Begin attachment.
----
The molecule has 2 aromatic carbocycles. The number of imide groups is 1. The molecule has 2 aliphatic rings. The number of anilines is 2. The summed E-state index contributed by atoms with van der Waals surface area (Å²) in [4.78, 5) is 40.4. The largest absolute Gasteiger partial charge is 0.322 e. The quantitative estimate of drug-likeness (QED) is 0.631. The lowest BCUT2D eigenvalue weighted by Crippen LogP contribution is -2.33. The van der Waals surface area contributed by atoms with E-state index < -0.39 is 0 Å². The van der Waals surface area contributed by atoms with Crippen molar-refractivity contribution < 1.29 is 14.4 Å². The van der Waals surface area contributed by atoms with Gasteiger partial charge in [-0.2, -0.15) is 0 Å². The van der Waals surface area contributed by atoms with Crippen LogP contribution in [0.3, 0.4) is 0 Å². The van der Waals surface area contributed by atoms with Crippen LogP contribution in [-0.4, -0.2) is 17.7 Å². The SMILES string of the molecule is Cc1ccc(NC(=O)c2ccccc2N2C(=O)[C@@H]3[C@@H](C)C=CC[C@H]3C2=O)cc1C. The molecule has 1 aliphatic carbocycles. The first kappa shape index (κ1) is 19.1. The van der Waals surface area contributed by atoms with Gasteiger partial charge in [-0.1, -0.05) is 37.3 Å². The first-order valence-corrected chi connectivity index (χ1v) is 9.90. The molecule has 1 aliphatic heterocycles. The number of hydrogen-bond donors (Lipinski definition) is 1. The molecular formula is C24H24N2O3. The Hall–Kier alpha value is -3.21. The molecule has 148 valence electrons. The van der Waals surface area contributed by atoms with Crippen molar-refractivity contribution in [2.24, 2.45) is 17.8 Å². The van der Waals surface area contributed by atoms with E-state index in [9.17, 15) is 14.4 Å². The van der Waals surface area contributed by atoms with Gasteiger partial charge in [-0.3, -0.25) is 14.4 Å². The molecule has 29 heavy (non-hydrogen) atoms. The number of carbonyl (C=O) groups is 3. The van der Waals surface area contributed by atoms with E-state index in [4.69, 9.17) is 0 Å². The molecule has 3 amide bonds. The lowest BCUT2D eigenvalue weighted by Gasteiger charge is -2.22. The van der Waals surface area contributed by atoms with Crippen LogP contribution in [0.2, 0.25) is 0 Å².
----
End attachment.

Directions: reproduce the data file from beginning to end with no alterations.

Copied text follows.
The molecule has 2 aromatic carbocycles. The number of imide groups is 1. The molecule has 2 aliphatic rings. The number of anilines is 2. The summed E-state index contributed by atoms with van der Waals surface area (Å²) in [4.78, 5) is 40.4. The largest absolute Gasteiger partial charge is 0.322 e. The quantitative estimate of drug-likeness (QED) is 0.631. The lowest BCUT2D eigenvalue weighted by Crippen LogP contribution is -2.33. The van der Waals surface area contributed by atoms with E-state index < -0.39 is 0 Å². The van der Waals surface area contributed by atoms with Crippen molar-refractivity contribution < 1.29 is 14.4 Å². The van der Waals surface area contributed by atoms with Gasteiger partial charge in [-0.2, -0.15) is 0 Å². The van der Waals surface area contributed by atoms with Crippen LogP contribution in [0.3, 0.4) is 0 Å². The van der Waals surface area contributed by atoms with Crippen LogP contribution in [-0.4, -0.2) is 17.7 Å². The SMILES string of the molecule is Cc1ccc(NC(=O)c2ccccc2N2C(=O)[C@@H]3[C@@H](C)C=CC[C@H]3C2=O)cc1C. The molecule has 1 aliphatic carbocycles. The first kappa shape index (κ1) is 19.1. The van der Waals surface area contributed by atoms with Gasteiger partial charge in [-0.1, -0.05) is 37.3 Å². The first-order valence-corrected chi connectivity index (χ1v) is 9.90. The molecule has 1 aliphatic heterocycles. The number of hydrogen-bond donors (Lipinski definition) is 1. The molecular formula is C24H24N2O3. The Hall–Kier alpha value is -3.21. The molecule has 148 valence electrons. The van der Waals surface area contributed by atoms with Crippen molar-refractivity contribution in [2.24, 2.45) is 17.8 Å². The van der Waals surface area contributed by atoms with E-state index in [9.17, 15) is 14.4 Å². The van der Waals surface area contributed by atoms with Gasteiger partial charge in [-0.3, -0.25) is 14.4 Å². The molecule has 29 heavy (non-hydrogen) atoms. The number of carbonyl (C=O) groups is 3. The van der Waals surface area contributed by atoms with E-state index in [4.69, 9.17) is 0 Å². The molecule has 3 amide bonds. The lowest BCUT2D eigenvalue weighted by Gasteiger charge is -2.22. The van der Waals surface area contributed by atoms with Crippen LogP contribution in [0.2, 0.25) is 0 Å².